2. Tsiotras A, Smith D, Pearce I, O’Flynn K, Wiseman O. British Association of Urological Surgeons standards for management of acute ureteric colic. J Clin Urol 2018;11(1):58–61.
3. NICE. NICE Guideline 118. Renal and ureteric stones: assessment and management. 2019. Available at: https:// www.baus.org.uk/_userfiles/pages/files/professionals/ sections/endourology/Renal%20and%20Ureteric%20 Colic%20Jan%202019.pdf.
4. Turk C, Neisius A, Petrik A, Seitz C, Skolarikos A, Thomas K, Donaldson JF, Drake T, Grivas N, Ruhayel Y. EAU Guidelines on Urolithiasis 2018. Available at: https://uroweb.org/wp-content/uploads/EAU-Guidelines-on-Urolithiasis-2018-large-text.pdf.
5. Pearle MS, Goldfarb DS, Assimo DG, Curhan G, Denu-Ciocca CJ, Matlaga BR, Monga M, Penniston KL, Preminger GM, Turk TMT, White JR. Medical management of kidney stones. AUA Guideline; 2019. Available at: https://www.auanet.org/guidelines/ kidney-stones-medical-mangement-guideline
6. Miller OF, Kane CJ. Time to stone passage for observed ureteral calculi: A guide for patient education. J Urol 1999;162:(3)688–91.
7. Yallapa S, Amer T, Jones P, Greco F, Tailly T, Somani BK, Umez-Eronini N, Aboumarzou OM. Natural history of conservatively managed ureteral stones: analysis of 6600 patients. J Endourol 2018;32:( 5)371–79.
8. Jendeberg J, Geijer H, Alshamari M, Cierzniak B, Lidén M. Size matters: The width and location of a ureteral stone accurately predict the chance of spontaneous passage. Eur Radiol 2017;27(11):4775–785.
9. Robertson R, Wenzel L, Thompson J, Charles A. Under-standing NHS financial pressures; 2017; Available at: https://www.kingsfund.org.uk/sites/default/files/field/ field_publication_file/Understanding%20NHS%20 financial%20pressures%20-%20full%20report.pdf.
10. The British Medical Association. Working in a system that is under pressure; 2018. Available at: https:// www.bma.org.uk/collective-voice/influence/key-negotiations/nhs-pressures/working-in-a-system-under -pressure.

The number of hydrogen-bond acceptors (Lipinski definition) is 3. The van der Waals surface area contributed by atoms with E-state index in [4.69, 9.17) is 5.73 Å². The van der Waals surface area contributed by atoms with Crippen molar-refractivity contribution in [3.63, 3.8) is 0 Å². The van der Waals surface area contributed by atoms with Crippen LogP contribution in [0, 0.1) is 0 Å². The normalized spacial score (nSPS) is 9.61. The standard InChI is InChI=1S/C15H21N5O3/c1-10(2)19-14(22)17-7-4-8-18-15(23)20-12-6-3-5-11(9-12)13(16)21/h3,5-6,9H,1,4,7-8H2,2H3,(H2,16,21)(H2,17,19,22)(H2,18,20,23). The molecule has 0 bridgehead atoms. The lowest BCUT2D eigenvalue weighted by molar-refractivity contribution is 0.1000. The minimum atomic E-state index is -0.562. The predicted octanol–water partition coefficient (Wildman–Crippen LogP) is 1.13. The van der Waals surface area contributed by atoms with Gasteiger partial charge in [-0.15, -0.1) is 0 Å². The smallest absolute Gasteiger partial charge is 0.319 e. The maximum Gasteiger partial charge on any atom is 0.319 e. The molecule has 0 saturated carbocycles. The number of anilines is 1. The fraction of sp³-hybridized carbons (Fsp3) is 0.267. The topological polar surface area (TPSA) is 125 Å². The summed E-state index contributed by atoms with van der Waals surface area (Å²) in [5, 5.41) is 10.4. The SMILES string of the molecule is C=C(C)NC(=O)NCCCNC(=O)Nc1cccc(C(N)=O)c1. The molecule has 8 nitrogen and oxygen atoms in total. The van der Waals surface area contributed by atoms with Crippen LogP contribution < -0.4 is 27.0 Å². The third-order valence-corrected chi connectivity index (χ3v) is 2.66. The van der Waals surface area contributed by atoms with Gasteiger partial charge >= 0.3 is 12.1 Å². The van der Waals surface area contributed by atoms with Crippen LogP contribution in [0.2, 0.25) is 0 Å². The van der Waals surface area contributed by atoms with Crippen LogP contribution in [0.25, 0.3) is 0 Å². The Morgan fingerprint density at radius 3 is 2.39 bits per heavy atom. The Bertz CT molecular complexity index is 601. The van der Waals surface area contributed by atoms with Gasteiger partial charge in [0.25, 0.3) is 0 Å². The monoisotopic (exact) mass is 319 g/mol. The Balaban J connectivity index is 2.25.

11. Niblett DJ. Pressures in outpatient clinics: Putting up with overcrowded clinics disguises need for change. Br Med Assoc 1998;317:541.
12. Roberts WW, Cadeddu JA, Macali S, Kavoussi LR, Moore RG. Ureteral stricture formation after removal of impacted calculi. J Urol 1008;159(3):723–26.
13. ICRP Publication 60: Recommendations of the Inter-national Commission on Radiological Protection, 60. Annals of the ICRP 1991;21:1–3.
14. Sodickson A, Baeyens PF, Andriole KP, et al. Recur-rent CT, cumulative radiation exposure, and associated radiation-induced cancer risks from CT of adults. Radiology 2009;251:175–84.
15. Brenner DJ, Hall EJ. Computed tomography: an in-creasing source of radiation exposure. N Engl J Med 2007;357:2277–84.
16. Preston DL, Shimizu Y, Pierce DA, Suyama A, and Mabuchi K. Studies of mortality of atomic bomb sur-vivors. report 13: solid cancer and noncancer disease mortality. 1950–1997. Radiat Res 2003:160(4):381–407.
17. Hyams ES, Shah O. Evaluation and follow-up of patients with urinary lithiasis: minimizing radiation exposure. Curr Urol Rep 2010;11(2):80–86.
18. Smith-Bindman R, Lipson J, Marcus R, Kim KP, Mahesh M, Gould R, Gonzalez AB, Miglioretti D. Radiation dose associated with common computed tomography examinations and the associated lifetime attributable risk of cancer. Arch Intern Med 2009;169(22):2078–86.